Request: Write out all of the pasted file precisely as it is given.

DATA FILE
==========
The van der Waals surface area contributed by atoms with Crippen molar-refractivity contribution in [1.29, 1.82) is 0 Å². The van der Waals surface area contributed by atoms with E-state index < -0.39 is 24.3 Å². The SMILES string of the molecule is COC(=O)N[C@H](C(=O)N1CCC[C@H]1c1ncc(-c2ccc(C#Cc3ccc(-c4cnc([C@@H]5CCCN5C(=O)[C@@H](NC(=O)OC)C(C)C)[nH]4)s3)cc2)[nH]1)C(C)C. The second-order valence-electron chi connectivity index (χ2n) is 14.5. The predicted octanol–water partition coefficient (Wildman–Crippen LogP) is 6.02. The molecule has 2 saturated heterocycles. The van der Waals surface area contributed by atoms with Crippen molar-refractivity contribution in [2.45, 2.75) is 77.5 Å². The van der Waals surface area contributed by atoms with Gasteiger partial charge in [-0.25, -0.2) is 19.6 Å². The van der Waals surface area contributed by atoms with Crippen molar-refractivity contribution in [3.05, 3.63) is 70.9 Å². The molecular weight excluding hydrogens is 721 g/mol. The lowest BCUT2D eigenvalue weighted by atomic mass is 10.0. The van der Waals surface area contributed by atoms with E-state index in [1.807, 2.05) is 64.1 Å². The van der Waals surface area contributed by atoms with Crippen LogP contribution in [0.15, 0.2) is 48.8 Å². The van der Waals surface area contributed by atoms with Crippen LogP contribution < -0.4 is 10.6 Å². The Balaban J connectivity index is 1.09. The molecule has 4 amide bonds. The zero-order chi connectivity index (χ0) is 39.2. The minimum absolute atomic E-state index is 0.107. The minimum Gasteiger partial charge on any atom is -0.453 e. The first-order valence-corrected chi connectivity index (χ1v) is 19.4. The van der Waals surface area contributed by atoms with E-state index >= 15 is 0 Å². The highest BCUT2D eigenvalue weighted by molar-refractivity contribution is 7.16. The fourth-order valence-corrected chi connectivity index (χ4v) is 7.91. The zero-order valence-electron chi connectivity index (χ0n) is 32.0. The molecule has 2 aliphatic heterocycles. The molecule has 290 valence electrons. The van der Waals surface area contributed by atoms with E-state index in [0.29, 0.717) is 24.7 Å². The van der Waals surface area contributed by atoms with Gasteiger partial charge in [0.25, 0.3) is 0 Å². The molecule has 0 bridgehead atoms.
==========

The van der Waals surface area contributed by atoms with Crippen molar-refractivity contribution in [1.29, 1.82) is 0 Å². The van der Waals surface area contributed by atoms with E-state index < -0.39 is 24.3 Å². The SMILES string of the molecule is COC(=O)N[C@H](C(=O)N1CCC[C@H]1c1ncc(-c2ccc(C#Cc3ccc(-c4cnc([C@@H]5CCCN5C(=O)[C@@H](NC(=O)OC)C(C)C)[nH]4)s3)cc2)[nH]1)C(C)C. The second-order valence-electron chi connectivity index (χ2n) is 14.5. The predicted octanol–water partition coefficient (Wildman–Crippen LogP) is 6.02. The molecule has 2 saturated heterocycles. The van der Waals surface area contributed by atoms with Crippen molar-refractivity contribution in [2.45, 2.75) is 77.5 Å². The van der Waals surface area contributed by atoms with Gasteiger partial charge in [-0.25, -0.2) is 19.6 Å². The van der Waals surface area contributed by atoms with Crippen molar-refractivity contribution in [3.05, 3.63) is 70.9 Å². The molecular weight excluding hydrogens is 721 g/mol. The lowest BCUT2D eigenvalue weighted by atomic mass is 10.0. The van der Waals surface area contributed by atoms with E-state index in [1.807, 2.05) is 64.1 Å². The van der Waals surface area contributed by atoms with Crippen LogP contribution in [0.15, 0.2) is 48.8 Å². The van der Waals surface area contributed by atoms with Crippen LogP contribution < -0.4 is 10.6 Å². The Balaban J connectivity index is 1.09. The molecule has 4 amide bonds. The zero-order chi connectivity index (χ0) is 39.2. The minimum absolute atomic E-state index is 0.107. The minimum Gasteiger partial charge on any atom is -0.453 e. The first-order valence-corrected chi connectivity index (χ1v) is 19.4. The van der Waals surface area contributed by atoms with E-state index >= 15 is 0 Å². The highest BCUT2D eigenvalue weighted by molar-refractivity contribution is 7.16. The fourth-order valence-corrected chi connectivity index (χ4v) is 7.91. The zero-order valence-electron chi connectivity index (χ0n) is 32.0. The molecule has 2 aliphatic heterocycles. The molecule has 290 valence electrons. The van der Waals surface area contributed by atoms with E-state index in [0.29, 0.717) is 24.7 Å². The van der Waals surface area contributed by atoms with Gasteiger partial charge in [0.25, 0.3) is 0 Å². The molecule has 0 bridgehead atoms.